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August 16, 2006
Rice Protests Too Much?

Condoleezza Rice takes to the pages of the Washington Post in an effort to explain to Americans why the US pressed for the cease-fire agreement adopted unanimously by the UN Security Council. Rice insists that UNSCR 1701 delivers the construct for a lasting peace, if fully implemented. That, however, is the problem, which even Rice acknowledges:

The agreement we reached last week is a good first step, but it is only a first step. Though we hope that it will lead to a permanent cease-fire, no one should expect an immediate stop to all acts of violence. This is a fragile cease-fire, and all parties must work to strengthen it. Our diplomacy has helped end a war. Now comes the long, hard work to secure the peace.

Looking ahead, our most pressing challenge is to help the hundreds of thousands of displaced people within Lebanon to return to their homes and rebuild their lives. This reconstruction effort will be led by the government of Lebanon, but it will demand the generosity of the entire world. ...

Already, we hear Hezbollah trying to claim victory. But others, in Lebanon and across the region, are asking themselves what Hezbollah's extremism has really achieved: hundreds of thousands of people displaced from their homes. Houses and infrastructure destroyed. Hundreds of innocent lives lost. The blame of the world for causing this war.

While I normally have tremendous respect for Secretary Rice and I'm one of the few who actually think that 1701 represents a limited gain for Israel, the arguments Rice offers here are eye-rollers. Of course the problem is implementation -- that's been the problem all along. The UN has demanded the disarming of Hezbollah before, but no one bothered to do it. Israel finally decided to take the task on itself after tiring of the empty rhetoric coming from Turtle Bay. The most pressing issue is this implementation, not the hand-wringing over civilian displacement, a concern that Rice does not extend to the hundreds of thousands of displaced Israelis.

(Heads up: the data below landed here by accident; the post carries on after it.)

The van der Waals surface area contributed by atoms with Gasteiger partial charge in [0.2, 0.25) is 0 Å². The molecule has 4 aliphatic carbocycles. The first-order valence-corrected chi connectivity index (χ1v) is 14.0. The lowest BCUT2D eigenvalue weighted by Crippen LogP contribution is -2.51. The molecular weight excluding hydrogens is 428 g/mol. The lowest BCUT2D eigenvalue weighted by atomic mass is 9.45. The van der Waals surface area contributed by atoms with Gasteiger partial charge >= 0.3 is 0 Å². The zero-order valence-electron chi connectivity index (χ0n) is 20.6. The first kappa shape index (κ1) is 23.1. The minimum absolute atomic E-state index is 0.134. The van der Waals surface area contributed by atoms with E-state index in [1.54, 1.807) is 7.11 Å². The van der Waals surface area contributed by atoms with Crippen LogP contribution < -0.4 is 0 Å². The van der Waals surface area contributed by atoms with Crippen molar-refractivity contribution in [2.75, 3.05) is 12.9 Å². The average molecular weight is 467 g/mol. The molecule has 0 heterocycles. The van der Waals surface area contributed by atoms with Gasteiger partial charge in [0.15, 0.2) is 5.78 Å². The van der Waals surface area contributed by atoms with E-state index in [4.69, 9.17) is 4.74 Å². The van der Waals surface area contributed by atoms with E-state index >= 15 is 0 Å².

This doesn't represent much of an improvement. UNSCR 1701 does promise a better world, but it unfortunately leaves it to the UN to deliver. Predictably, it has failed to demonstrate much enthusiasm for the task. Its leader, Kofi Annan, told Israelis that the primary basis for its agreement to 1701 -- the disarming of Hezbollah -- doesn't really concern the UN, despite two demands for the action from its own Security Council. Annan also told Israelis that the UN would get around to sending troops to support the Lebanese Army ... in a year. Maybe.

My optimism over 1701 relies on the fecklessness of the UN, not on its supposed usefulness. The UN has proven that it understands the problem in Lebanon, and that it has little interest in solving it. It completes the descent to League of Nations status and further undermines its credibility. Had the UN actually implemented 1701, it would have struck a blow against terrorism and non-state actors, and would have strengthened sovereignty and the stability of national borders.

The UN and Annan cannot feign ignorance after the passage of 1701. If they want peace, then they have to act to establish it by disarming Hezbollah and thwarting its proxy use by Iran and Syria. If they fail to do so, then Israel has both their recognition of the problem and their failure to act in defense of their own mandates as a tacit endorsement for action themselves. It's similar to what happened with Iraq in 2003, only this time the UNSC hasn't the UNSCOM/UNMOVIC dodge to offer as an obstruction on behalf of dictators and terrorists. Annan can't even gin up the UNIFIL force that the UNSC required.

Perhaps Rice felt it improper to take such a cynical public stance. If so, she would have been better off keeping her pen in the holder than publishing this particular justification.

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Posted by Ed Morrissey at August 16, 2006 6:25 AM

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» We Are Programmed to Fail! from Pekin Prattles
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